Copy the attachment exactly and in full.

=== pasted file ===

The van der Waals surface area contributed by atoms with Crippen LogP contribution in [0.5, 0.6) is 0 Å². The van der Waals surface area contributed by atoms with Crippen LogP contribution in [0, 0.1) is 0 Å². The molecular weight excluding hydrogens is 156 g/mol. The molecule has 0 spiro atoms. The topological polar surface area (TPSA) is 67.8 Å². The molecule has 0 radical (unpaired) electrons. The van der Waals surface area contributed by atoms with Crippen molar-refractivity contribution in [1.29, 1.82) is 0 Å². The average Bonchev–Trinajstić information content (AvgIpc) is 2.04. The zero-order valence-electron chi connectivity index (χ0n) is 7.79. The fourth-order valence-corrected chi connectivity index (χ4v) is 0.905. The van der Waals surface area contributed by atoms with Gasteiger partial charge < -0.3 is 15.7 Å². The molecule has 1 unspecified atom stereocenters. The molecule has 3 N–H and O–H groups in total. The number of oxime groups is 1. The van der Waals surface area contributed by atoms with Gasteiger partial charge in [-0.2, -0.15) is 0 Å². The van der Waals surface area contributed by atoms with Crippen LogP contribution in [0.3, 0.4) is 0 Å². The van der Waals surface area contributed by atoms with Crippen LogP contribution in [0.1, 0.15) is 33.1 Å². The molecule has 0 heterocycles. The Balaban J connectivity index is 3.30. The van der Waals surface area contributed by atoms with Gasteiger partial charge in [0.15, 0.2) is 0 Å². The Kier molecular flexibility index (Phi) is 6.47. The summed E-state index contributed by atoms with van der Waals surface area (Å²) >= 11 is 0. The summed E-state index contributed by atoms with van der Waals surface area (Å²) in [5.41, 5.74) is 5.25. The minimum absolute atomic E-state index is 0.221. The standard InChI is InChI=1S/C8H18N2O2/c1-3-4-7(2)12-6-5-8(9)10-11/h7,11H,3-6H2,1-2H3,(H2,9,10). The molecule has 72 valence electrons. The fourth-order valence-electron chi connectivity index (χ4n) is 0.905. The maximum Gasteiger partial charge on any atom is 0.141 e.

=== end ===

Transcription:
The van der Waals surface area contributed by atoms with Crippen LogP contribution in [0.5, 0.6) is 0 Å². The van der Waals surface area contributed by atoms with Crippen LogP contribution in [0, 0.1) is 0 Å². The molecular weight excluding hydrogens is 156 g/mol. The molecule has 0 spiro atoms. The topological polar surface area (TPSA) is 67.8 Å². The molecule has 0 radical (unpaired) electrons. The van der Waals surface area contributed by atoms with Crippen molar-refractivity contribution in [1.29, 1.82) is 0 Å². The average Bonchev–Trinajstić information content (AvgIpc) is 2.04. The zero-order valence-electron chi connectivity index (χ0n) is 7.79. The fourth-order valence-corrected chi connectivity index (χ4v) is 0.905. The van der Waals surface area contributed by atoms with Gasteiger partial charge < -0.3 is 15.7 Å². The molecule has 1 unspecified atom stereocenters. The molecule has 3 N–H and O–H groups in total. The number of oxime groups is 1. The van der Waals surface area contributed by atoms with Gasteiger partial charge in [-0.2, -0.15) is 0 Å². The van der Waals surface area contributed by atoms with Crippen LogP contribution in [0.3, 0.4) is 0 Å². The van der Waals surface area contributed by atoms with Crippen LogP contribution in [0.1, 0.15) is 33.1 Å². The molecule has 0 heterocycles. The Balaban J connectivity index is 3.30. The van der Waals surface area contributed by atoms with Gasteiger partial charge in [0.15, 0.2) is 0 Å². The Kier molecular flexibility index (Phi) is 6.47. The summed E-state index contributed by atoms with van der Waals surface area (Å²) >= 11 is 0. The summed E-state index contributed by atoms with van der Waals surface area (Å²) in [5.41, 5.74) is 5.25. The minimum absolute atomic E-state index is 0.221. The standard InChI is InChI=1S/C8H18N2O2/c1-3-4-7(2)12-6-5-8(9)10-11/h7,11H,3-6H2,1-2H3,(H2,9,10). The molecule has 72 valence electrons. The fourth-order valence-electron chi connectivity index (χ4n) is 0.905. The maximum Gasteiger partial charge on any atom is 0.141 e.